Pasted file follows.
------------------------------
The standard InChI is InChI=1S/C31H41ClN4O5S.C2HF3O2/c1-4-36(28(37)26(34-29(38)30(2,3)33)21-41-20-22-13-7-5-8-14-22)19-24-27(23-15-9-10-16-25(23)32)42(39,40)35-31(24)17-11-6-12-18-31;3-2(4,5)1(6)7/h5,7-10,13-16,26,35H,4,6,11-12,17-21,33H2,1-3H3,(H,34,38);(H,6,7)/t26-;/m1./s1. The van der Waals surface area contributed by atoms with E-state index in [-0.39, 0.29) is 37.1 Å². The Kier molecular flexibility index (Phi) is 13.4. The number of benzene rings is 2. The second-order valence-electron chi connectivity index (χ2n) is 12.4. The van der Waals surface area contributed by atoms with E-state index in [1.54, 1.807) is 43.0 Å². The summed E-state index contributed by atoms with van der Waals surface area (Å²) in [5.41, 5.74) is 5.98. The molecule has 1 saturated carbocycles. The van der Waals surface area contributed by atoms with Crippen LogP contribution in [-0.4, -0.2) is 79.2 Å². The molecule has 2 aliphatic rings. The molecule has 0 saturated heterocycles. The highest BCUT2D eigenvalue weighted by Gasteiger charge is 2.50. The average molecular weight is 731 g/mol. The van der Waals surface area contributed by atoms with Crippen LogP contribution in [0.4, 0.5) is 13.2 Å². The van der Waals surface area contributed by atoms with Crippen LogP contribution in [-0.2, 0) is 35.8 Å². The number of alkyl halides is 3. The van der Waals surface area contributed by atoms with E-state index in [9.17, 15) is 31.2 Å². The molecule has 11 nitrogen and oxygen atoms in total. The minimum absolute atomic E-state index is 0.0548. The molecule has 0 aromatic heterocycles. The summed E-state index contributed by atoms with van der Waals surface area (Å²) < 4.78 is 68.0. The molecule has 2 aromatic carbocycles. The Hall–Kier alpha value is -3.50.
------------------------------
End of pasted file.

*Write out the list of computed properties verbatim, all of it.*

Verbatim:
The standard InChI is InChI=1S/C31H41ClN4O5S.C2HF3O2/c1-4-36(28(37)26(34-29(38)30(2,3)33)21-41-20-22-13-7-5-8-14-22)19-24-27(23-15-9-10-16-25(23)32)42(39,40)35-31(24)17-11-6-12-18-31;3-2(4,5)1(6)7/h5,7-10,13-16,26,35H,4,6,11-12,17-21,33H2,1-3H3,(H,34,38);(H,6,7)/t26-;/m1./s1. The van der Waals surface area contributed by atoms with E-state index in [-0.39, 0.29) is 37.1 Å². The Kier molecular flexibility index (Phi) is 13.4. The number of benzene rings is 2. The second-order valence-electron chi connectivity index (χ2n) is 12.4. The van der Waals surface area contributed by atoms with E-state index in [1.54, 1.807) is 43.0 Å². The summed E-state index contributed by atoms with van der Waals surface area (Å²) in [5.41, 5.74) is 5.98. The molecule has 1 saturated carbocycles. The van der Waals surface area contributed by atoms with Crippen LogP contribution in [-0.4, -0.2) is 79.2 Å². The molecule has 2 aliphatic rings. The molecule has 0 saturated heterocycles. The highest BCUT2D eigenvalue weighted by Gasteiger charge is 2.50. The average molecular weight is 731 g/mol. The van der Waals surface area contributed by atoms with Crippen LogP contribution in [0.4, 0.5) is 13.2 Å². The van der Waals surface area contributed by atoms with Crippen LogP contribution in [-0.2, 0) is 35.8 Å². The number of alkyl halides is 3. The van der Waals surface area contributed by atoms with E-state index in [9.17, 15) is 31.2 Å². The molecule has 11 nitrogen and oxygen atoms in total. The minimum absolute atomic E-state index is 0.0548. The molecule has 0 aromatic heterocycles. The summed E-state index contributed by atoms with van der Waals surface area (Å²) < 4.78 is 68.0. The molecule has 2 aromatic carbocycles. The Hall–Kier alpha value is -3.50.